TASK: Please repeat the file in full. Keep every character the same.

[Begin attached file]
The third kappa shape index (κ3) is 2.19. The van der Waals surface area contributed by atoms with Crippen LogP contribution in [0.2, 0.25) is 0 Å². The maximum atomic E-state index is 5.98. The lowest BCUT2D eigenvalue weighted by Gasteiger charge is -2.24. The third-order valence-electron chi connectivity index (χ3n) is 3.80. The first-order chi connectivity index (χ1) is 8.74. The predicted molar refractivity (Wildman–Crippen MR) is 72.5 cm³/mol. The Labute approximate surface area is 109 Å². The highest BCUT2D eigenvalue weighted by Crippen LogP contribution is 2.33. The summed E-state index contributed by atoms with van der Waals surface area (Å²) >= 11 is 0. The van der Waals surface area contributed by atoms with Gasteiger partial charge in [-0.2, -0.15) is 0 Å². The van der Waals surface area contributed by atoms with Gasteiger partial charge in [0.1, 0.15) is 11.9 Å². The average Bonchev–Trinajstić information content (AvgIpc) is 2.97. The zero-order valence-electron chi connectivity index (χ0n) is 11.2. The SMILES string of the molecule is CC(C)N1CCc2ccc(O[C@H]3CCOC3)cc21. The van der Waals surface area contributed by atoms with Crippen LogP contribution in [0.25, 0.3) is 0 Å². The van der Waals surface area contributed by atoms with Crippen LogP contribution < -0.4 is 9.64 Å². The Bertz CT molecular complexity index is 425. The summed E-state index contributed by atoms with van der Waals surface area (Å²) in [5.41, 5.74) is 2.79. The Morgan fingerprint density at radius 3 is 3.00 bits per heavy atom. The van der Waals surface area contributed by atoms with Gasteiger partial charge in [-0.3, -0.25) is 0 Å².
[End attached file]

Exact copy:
The third kappa shape index (κ3) is 2.19. The van der Waals surface area contributed by atoms with Crippen LogP contribution in [0.2, 0.25) is 0 Å². The maximum atomic E-state index is 5.98. The lowest BCUT2D eigenvalue weighted by Gasteiger charge is -2.24. The third-order valence-electron chi connectivity index (χ3n) is 3.80. The first-order chi connectivity index (χ1) is 8.74. The predicted molar refractivity (Wildman–Crippen MR) is 72.5 cm³/mol. The Labute approximate surface area is 109 Å². The highest BCUT2D eigenvalue weighted by Crippen LogP contribution is 2.33. The summed E-state index contributed by atoms with van der Waals surface area (Å²) >= 11 is 0. The van der Waals surface area contributed by atoms with Gasteiger partial charge in [-0.2, -0.15) is 0 Å². The van der Waals surface area contributed by atoms with Gasteiger partial charge in [0.1, 0.15) is 11.9 Å². The average Bonchev–Trinajstić information content (AvgIpc) is 2.97. The zero-order valence-electron chi connectivity index (χ0n) is 11.2. The SMILES string of the molecule is CC(C)N1CCc2ccc(O[C@H]3CCOC3)cc21. The van der Waals surface area contributed by atoms with Crippen LogP contribution in [0.25, 0.3) is 0 Å². The van der Waals surface area contributed by atoms with Crippen LogP contribution < -0.4 is 9.64 Å². The Bertz CT molecular complexity index is 425. The summed E-state index contributed by atoms with van der Waals surface area (Å²) in [5.41, 5.74) is 2.79. The Morgan fingerprint density at radius 3 is 3.00 bits per heavy atom. The van der Waals surface area contributed by atoms with Gasteiger partial charge in [-0.3, -0.25) is 0 Å².